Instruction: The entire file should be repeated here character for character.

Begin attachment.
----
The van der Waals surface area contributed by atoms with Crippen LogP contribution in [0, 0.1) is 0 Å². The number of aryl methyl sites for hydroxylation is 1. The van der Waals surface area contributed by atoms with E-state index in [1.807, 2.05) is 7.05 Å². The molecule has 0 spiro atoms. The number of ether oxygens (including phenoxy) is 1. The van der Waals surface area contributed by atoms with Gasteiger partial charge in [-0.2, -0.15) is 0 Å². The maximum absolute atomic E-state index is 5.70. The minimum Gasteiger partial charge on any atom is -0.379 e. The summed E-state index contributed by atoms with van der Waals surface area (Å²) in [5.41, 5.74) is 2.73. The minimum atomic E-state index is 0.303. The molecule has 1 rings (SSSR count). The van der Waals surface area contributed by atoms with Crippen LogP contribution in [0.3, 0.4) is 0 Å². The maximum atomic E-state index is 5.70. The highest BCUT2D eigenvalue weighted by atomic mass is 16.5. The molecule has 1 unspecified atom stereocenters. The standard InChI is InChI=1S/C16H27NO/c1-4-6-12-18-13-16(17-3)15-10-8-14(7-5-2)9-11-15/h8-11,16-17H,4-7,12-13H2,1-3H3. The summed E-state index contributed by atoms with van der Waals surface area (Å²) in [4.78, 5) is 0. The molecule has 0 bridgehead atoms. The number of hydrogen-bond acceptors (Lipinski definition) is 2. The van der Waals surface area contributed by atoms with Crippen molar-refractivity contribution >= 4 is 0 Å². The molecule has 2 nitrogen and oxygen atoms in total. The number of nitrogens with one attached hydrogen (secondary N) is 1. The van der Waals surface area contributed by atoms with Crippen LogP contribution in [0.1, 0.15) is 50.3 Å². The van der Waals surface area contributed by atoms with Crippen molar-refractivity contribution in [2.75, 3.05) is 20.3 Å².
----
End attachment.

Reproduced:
The van der Waals surface area contributed by atoms with Crippen LogP contribution in [0, 0.1) is 0 Å². The number of aryl methyl sites for hydroxylation is 1. The van der Waals surface area contributed by atoms with E-state index in [1.807, 2.05) is 7.05 Å². The molecule has 0 spiro atoms. The number of ether oxygens (including phenoxy) is 1. The van der Waals surface area contributed by atoms with Gasteiger partial charge in [-0.2, -0.15) is 0 Å². The maximum absolute atomic E-state index is 5.70. The minimum Gasteiger partial charge on any atom is -0.379 e. The summed E-state index contributed by atoms with van der Waals surface area (Å²) in [5.41, 5.74) is 2.73. The minimum atomic E-state index is 0.303. The molecule has 1 rings (SSSR count). The van der Waals surface area contributed by atoms with Crippen LogP contribution in [0.3, 0.4) is 0 Å². The maximum atomic E-state index is 5.70. The highest BCUT2D eigenvalue weighted by atomic mass is 16.5. The molecule has 1 unspecified atom stereocenters. The standard InChI is InChI=1S/C16H27NO/c1-4-6-12-18-13-16(17-3)15-10-8-14(7-5-2)9-11-15/h8-11,16-17H,4-7,12-13H2,1-3H3. The summed E-state index contributed by atoms with van der Waals surface area (Å²) in [4.78, 5) is 0. The molecule has 0 bridgehead atoms. The number of hydrogen-bond acceptors (Lipinski definition) is 2. The van der Waals surface area contributed by atoms with Crippen molar-refractivity contribution >= 4 is 0 Å². The molecule has 2 nitrogen and oxygen atoms in total. The number of nitrogens with one attached hydrogen (secondary N) is 1. The van der Waals surface area contributed by atoms with Crippen LogP contribution in [0.1, 0.15) is 50.3 Å². The van der Waals surface area contributed by atoms with Crippen molar-refractivity contribution in [2.75, 3.05) is 20.3 Å².